Life Is Strange

Has anyone played/heard of this game? A lot of people compare it to the TellTale games in terms of gameplay, but I haven’t played those. I did find it quite similar to Dreamfall Chapters. Ultimately they’re all variations on the old click&point adventure games: very heavy on narrative and with little to no “action”. There’s not much in the way of puzzles to solve though, the focus is mostly on the dialogue choices. What’s unique about the game is that the main character can rewind time, letting you to alter your actions or dialogue choices. And many of those will have consequences later on in the story. I played the first chapter (there are five planned in total), and I quite liked that mechanic, as well as the story and characters. I often found myself doubting which decision to take since it’s not always obvious what the right choice is. Here’s the launch trailer:

This game looks interesting. The acting appears to be high quality. I’ve added it to my Steam wishlist.

This game has really caught my attention for various reasons. It’s far from a perfect game, but you can really see that a lot of love went into creating it. They really created such a great setting, and the art style and lighting really evokes that melancholic atmosphere they were aiming for. The characters also feel real because they’re all flawed. Max, the main character, isn’t a typical hero protagonist. In the first ten minutes, the game establishes her an introvert (in a rather clever way), which already sets her apart from video game protagonists. There’s a lot going on in the story (among other things, the butterfly effect is an important plot arc in the story, and there’s also a Twin Peaks-like mystery concerning a student who disappeared a few months ago without any trace), but the core of the story revolves around all these characters trying to find their way in life. Also, I haven’t really had this much fun coming up with theories about a game since, well, Panzer Dragoon.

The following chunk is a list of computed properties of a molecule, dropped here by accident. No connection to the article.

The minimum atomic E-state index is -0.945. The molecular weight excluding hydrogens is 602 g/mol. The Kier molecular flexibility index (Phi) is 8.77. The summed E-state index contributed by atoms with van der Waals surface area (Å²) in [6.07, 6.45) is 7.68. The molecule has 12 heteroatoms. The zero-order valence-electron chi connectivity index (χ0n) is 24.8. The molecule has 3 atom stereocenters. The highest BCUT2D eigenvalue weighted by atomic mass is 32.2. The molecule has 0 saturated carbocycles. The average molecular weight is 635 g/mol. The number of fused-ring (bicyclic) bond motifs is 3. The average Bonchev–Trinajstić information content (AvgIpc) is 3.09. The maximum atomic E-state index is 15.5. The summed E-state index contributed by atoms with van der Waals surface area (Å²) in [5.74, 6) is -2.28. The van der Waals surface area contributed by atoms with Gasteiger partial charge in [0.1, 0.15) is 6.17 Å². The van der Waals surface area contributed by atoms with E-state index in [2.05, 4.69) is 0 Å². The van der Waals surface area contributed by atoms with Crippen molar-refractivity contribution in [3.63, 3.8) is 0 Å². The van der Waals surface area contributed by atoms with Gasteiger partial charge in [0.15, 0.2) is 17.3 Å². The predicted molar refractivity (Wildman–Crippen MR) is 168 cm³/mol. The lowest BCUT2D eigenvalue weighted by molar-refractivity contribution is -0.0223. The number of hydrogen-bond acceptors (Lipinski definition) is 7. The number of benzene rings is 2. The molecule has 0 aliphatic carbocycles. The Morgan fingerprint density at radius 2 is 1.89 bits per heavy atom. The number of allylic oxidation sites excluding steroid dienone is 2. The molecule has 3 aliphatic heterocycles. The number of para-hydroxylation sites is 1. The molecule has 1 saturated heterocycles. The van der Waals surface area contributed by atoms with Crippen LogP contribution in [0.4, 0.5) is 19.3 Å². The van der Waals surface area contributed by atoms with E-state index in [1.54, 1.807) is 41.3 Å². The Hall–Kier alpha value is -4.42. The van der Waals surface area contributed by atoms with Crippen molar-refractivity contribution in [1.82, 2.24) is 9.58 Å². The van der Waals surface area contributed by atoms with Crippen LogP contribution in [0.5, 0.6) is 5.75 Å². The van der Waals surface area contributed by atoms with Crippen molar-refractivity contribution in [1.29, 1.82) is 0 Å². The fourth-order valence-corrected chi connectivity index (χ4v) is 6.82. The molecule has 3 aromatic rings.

There’s certainly a chance that it’ll all fall apart in the end, but at the moment this has the potential to become one of the best games I’ve ever played.